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Poor subjective sleep quality and trait impulsivity in patients with bipolar disorder

Published online by Cambridge University Press:  06 May 2024

Mao-Hsuan Huang
Department of Psychiatry, YuanShan and Suao Branches of Taipei Veterans General Hospital, Ilan, Taiwan Division of Psychiatry, Faculty of Medicine, National Yang Ming Chiao Tung University, Taipei, Taiwan Institute of Brain Science, National Yang Ming Chao Tung University, Taipei, Taiwan
Yi-Hsuan Kuan
Institute of Brain Science, National Yang Ming Chao Tung University, Taipei, Taiwan
Yee-Lam E. Chan
Department of Psychiatry, General Cheng Hsin Hospital, Taipei, Taiwan
Wei-Chung Mao
Department of Psychiatry, General Cheng Hsin Hospital, Taipei, Taiwan
Tung-Ping Su*
Division of Psychiatry, Faculty of Medicine, National Yang Ming Chiao Tung University, Taipei, Taiwan Institute of Brain Science, National Yang Ming Chao Tung University, Taipei, Taiwan Department of Psychiatry, General Cheng Hsin Hospital, Taipei, Taiwan
Corresponding author: Tung-Ping Su; Email:



Sleep disturbance and impulsivity are key components of mood vulnerability in bipolar disorder (BD), but few studies have assessed the association between these two symptoms among patients with BD.


Forty-seven euthymic patients with bipolar I disorder (BDI) or bipolar II disorder (BDII) and 58 age- and sex-matched healthy controls were enrolled in this cross-sectional study. Trait impulsivity was measured using the Barratt Impulsiveness Scale Version 11 (BIS-11), which yielded 3 second-order factors: attention, motor, and non-planning. Subjective sleep quality was assessed using the self-reported Pittsburgh Sleep Quality Index (PSQI). General linear models (GLMs) were used to assess the associations between subjective poor sleep and trait impulsivity with multiple testing corrections.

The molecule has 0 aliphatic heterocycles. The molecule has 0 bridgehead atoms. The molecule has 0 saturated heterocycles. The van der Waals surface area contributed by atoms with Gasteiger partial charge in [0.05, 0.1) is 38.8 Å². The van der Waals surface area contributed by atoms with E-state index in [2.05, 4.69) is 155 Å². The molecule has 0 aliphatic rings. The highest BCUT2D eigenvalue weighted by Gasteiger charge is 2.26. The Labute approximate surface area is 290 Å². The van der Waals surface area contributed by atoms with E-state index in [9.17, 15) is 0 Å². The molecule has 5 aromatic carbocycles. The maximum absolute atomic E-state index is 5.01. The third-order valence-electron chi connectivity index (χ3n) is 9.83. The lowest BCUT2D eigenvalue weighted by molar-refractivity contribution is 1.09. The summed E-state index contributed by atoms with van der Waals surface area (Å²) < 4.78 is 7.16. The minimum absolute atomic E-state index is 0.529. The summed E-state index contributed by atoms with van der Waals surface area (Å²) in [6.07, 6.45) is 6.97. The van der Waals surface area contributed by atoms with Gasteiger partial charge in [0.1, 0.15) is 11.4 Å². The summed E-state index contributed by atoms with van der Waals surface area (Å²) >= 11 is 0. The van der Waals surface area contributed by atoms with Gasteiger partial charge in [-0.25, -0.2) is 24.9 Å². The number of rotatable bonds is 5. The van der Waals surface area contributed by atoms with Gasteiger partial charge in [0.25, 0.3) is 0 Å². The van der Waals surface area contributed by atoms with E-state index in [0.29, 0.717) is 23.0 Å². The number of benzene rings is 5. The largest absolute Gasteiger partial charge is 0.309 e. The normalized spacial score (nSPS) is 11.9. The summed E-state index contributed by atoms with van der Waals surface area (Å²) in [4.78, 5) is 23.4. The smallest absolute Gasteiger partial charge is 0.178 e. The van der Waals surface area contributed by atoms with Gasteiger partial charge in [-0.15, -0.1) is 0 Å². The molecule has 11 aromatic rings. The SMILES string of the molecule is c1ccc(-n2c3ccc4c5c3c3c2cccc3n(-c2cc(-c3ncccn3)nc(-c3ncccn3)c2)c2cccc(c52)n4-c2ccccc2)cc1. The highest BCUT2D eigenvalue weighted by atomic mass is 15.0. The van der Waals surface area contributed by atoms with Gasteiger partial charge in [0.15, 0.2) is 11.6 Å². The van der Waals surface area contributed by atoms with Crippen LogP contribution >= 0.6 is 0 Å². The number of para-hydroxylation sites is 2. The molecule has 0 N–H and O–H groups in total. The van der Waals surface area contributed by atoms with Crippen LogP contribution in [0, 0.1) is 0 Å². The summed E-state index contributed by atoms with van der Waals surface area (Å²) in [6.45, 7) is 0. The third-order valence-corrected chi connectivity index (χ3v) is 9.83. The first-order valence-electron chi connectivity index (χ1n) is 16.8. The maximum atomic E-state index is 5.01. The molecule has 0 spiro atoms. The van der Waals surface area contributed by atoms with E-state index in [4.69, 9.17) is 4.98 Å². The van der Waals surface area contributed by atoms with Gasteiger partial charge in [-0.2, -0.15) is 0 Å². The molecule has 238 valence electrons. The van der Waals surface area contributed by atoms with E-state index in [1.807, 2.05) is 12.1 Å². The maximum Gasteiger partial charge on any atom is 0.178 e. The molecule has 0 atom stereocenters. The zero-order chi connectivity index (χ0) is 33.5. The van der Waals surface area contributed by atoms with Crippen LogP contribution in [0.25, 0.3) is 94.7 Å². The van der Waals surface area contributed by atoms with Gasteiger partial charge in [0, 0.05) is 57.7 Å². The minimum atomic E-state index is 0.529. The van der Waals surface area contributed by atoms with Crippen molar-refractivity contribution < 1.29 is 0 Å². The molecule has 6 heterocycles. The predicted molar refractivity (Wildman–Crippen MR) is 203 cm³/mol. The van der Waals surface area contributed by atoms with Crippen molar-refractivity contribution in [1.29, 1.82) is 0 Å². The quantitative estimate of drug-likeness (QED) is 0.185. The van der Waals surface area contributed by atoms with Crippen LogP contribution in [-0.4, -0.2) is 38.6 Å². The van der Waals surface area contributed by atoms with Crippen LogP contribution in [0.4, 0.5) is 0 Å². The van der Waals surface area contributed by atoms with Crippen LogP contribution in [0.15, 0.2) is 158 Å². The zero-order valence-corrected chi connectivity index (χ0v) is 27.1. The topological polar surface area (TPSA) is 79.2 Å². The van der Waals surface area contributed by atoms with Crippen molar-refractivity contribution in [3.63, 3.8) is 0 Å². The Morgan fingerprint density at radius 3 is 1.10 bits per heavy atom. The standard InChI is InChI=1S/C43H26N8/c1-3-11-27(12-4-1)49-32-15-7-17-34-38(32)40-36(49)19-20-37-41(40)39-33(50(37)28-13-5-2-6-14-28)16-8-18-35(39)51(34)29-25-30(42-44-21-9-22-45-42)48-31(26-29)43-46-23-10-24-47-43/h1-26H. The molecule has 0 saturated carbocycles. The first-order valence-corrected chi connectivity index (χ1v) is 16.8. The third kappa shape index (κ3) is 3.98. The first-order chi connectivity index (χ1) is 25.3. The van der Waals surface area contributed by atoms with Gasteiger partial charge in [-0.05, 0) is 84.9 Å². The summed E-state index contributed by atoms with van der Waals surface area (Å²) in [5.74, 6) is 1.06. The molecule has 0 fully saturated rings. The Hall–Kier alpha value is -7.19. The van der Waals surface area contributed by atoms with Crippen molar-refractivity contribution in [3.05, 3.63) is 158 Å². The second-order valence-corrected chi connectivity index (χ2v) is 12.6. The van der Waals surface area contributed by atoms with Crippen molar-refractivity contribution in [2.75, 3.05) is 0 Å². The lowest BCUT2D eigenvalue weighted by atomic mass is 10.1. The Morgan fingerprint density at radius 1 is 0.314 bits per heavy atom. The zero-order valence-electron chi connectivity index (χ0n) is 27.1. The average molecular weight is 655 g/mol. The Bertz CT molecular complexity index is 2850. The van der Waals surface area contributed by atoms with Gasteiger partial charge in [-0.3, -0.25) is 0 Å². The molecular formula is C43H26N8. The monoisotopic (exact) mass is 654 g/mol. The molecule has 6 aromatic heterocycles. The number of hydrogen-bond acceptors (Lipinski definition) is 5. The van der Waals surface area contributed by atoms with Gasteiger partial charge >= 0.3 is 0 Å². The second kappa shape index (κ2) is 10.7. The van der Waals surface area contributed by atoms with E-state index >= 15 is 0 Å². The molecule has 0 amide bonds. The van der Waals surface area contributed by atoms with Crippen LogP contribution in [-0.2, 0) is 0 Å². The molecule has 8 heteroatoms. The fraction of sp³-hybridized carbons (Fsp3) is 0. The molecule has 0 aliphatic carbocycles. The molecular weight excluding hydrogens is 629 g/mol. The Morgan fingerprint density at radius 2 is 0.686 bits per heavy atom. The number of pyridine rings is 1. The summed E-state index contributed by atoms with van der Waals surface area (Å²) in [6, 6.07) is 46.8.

Patients with BD scored higher in BIS-11 and PSQI than healthy controls. PSQI total scores positively correlated with BIS-11 total scores, while sleep disturbance and daytime dysfunction were associated with attentional impulsiveness after controlling for covariates. Participants with higher PSQI total scores (>10) had higher scores in BIS-11 total, attention, and non-planning than those with low PSQI scores (≤5).


These findings support the hypothesis that poor sleep quality might lead to impulsivity and add to the growing evidence that improving sleep quality may be a therapeutic target for patients with BD.

Original Research
© The Author(s), 2024. Published by Cambridge University Press

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